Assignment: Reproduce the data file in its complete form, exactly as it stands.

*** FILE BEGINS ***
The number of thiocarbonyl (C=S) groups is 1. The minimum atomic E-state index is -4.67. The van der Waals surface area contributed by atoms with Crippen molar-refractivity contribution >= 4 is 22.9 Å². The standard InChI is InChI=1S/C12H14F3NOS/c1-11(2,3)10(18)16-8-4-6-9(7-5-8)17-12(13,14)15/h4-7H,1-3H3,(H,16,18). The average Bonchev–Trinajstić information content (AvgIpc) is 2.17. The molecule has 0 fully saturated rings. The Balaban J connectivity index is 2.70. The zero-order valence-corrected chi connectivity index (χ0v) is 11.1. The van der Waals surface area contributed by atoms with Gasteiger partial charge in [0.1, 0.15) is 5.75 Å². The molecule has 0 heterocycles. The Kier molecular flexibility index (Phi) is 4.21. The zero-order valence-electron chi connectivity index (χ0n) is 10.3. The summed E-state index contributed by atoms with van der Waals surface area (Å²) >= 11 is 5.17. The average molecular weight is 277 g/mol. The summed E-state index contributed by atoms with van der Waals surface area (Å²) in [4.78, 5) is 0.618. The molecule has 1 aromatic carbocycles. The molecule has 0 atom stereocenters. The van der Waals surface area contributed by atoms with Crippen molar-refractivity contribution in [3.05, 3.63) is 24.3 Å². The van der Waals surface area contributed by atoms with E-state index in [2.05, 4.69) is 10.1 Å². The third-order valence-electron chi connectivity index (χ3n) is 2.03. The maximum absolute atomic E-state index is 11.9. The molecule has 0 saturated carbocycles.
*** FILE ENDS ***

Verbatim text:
The number of thiocarbonyl (C=S) groups is 1. The minimum atomic E-state index is -4.67. The van der Waals surface area contributed by atoms with Crippen molar-refractivity contribution >= 4 is 22.9 Å². The standard InChI is InChI=1S/C12H14F3NOS/c1-11(2,3)10(18)16-8-4-6-9(7-5-8)17-12(13,14)15/h4-7H,1-3H3,(H,16,18). The average Bonchev–Trinajstić information content (AvgIpc) is 2.17. The molecule has 0 fully saturated rings. The Balaban J connectivity index is 2.70. The zero-order valence-corrected chi connectivity index (χ0v) is 11.1. The van der Waals surface area contributed by atoms with Gasteiger partial charge in [0.1, 0.15) is 5.75 Å². The molecule has 0 heterocycles. The Kier molecular flexibility index (Phi) is 4.21. The zero-order valence-electron chi connectivity index (χ0n) is 10.3. The summed E-state index contributed by atoms with van der Waals surface area (Å²) >= 11 is 5.17. The average molecular weight is 277 g/mol. The summed E-state index contributed by atoms with van der Waals surface area (Å²) in [4.78, 5) is 0.618. The molecule has 1 aromatic carbocycles. The molecule has 0 atom stereocenters. The van der Waals surface area contributed by atoms with Crippen molar-refractivity contribution in [3.05, 3.63) is 24.3 Å². The van der Waals surface area contributed by atoms with E-state index in [2.05, 4.69) is 10.1 Å². The third-order valence-electron chi connectivity index (χ3n) is 2.03. The maximum absolute atomic E-state index is 11.9. The molecule has 0 saturated carbocycles.